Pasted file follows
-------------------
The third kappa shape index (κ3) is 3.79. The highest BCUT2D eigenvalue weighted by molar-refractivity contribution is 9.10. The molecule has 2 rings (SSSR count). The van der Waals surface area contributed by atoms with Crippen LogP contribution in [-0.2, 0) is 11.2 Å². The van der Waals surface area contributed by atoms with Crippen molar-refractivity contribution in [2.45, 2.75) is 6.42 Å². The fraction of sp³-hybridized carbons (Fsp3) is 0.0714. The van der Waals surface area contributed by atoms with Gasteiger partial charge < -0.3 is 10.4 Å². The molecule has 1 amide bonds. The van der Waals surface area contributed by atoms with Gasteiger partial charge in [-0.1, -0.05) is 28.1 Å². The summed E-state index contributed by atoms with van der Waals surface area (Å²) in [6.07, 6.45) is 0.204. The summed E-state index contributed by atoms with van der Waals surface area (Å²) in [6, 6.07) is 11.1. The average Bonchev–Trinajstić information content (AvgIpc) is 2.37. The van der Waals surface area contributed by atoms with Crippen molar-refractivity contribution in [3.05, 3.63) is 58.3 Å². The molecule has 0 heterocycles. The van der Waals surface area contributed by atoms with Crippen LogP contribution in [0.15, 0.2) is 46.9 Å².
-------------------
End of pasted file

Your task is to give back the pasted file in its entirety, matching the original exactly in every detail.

The third kappa shape index (κ3) is 3.79. The highest BCUT2D eigenvalue weighted by molar-refractivity contribution is 9.10. The molecule has 2 rings (SSSR count). The van der Waals surface area contributed by atoms with Crippen LogP contribution in [-0.2, 0) is 11.2 Å². The van der Waals surface area contributed by atoms with Crippen molar-refractivity contribution in [2.45, 2.75) is 6.42 Å². The fraction of sp³-hybridized carbons (Fsp3) is 0.0714. The van der Waals surface area contributed by atoms with Gasteiger partial charge < -0.3 is 10.4 Å². The molecule has 1 amide bonds. The van der Waals surface area contributed by atoms with Gasteiger partial charge in [-0.1, -0.05) is 28.1 Å². The summed E-state index contributed by atoms with van der Waals surface area (Å²) in [6.07, 6.45) is 0.204. The summed E-state index contributed by atoms with van der Waals surface area (Å²) in [6, 6.07) is 11.1. The average Bonchev–Trinajstić information content (AvgIpc) is 2.37. The van der Waals surface area contributed by atoms with Crippen molar-refractivity contribution in [3.05, 3.63) is 58.3 Å². The molecule has 0 heterocycles. The van der Waals surface area contributed by atoms with Crippen LogP contribution in [0.15, 0.2) is 46.9 Å².